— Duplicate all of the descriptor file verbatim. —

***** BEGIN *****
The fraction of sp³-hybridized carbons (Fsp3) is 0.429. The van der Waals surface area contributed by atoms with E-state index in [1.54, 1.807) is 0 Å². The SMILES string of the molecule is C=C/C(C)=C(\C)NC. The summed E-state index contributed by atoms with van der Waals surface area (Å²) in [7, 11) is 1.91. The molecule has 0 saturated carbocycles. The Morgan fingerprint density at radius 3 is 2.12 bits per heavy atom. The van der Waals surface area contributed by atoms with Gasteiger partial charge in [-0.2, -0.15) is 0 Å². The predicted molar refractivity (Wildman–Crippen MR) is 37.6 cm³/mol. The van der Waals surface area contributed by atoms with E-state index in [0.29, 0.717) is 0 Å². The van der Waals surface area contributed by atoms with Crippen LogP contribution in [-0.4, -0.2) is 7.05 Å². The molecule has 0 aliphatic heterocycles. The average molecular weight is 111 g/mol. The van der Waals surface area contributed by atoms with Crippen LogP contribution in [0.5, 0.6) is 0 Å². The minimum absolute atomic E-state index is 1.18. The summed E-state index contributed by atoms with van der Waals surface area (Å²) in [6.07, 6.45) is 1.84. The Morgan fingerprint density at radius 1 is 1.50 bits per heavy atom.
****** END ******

The fraction of sp³-hybridized carbons (Fsp3) is 0.429. The van der Waals surface area contributed by atoms with E-state index in [1.54, 1.807) is 0 Å². The SMILES string of the molecule is C=C/C(C)=C(\C)NC. The summed E-state index contributed by atoms with van der Waals surface area (Å²) in [7, 11) is 1.91. The molecule has 0 saturated carbocycles. The Morgan fingerprint density at radius 3 is 2.12 bits per heavy atom. The van der Waals surface area contributed by atoms with Gasteiger partial charge in [-0.2, -0.15) is 0 Å². The predicted molar refractivity (Wildman–Crippen MR) is 37.6 cm³/mol. The van der Waals surface area contributed by atoms with E-state index in [0.29, 0.717) is 0 Å². The van der Waals surface area contributed by atoms with Crippen LogP contribution in [-0.4, -0.2) is 7.05 Å². The molecule has 0 aliphatic heterocycles. The average molecular weight is 111 g/mol. The van der Waals surface area contributed by atoms with Crippen LogP contribution in [0.5, 0.6) is 0 Å². The minimum absolute atomic E-state index is 1.18. The summed E-state index contributed by atoms with van der Waals surface area (Å²) in [6.07, 6.45) is 1.84. The Morgan fingerprint density at radius 1 is 1.50 bits per heavy atom.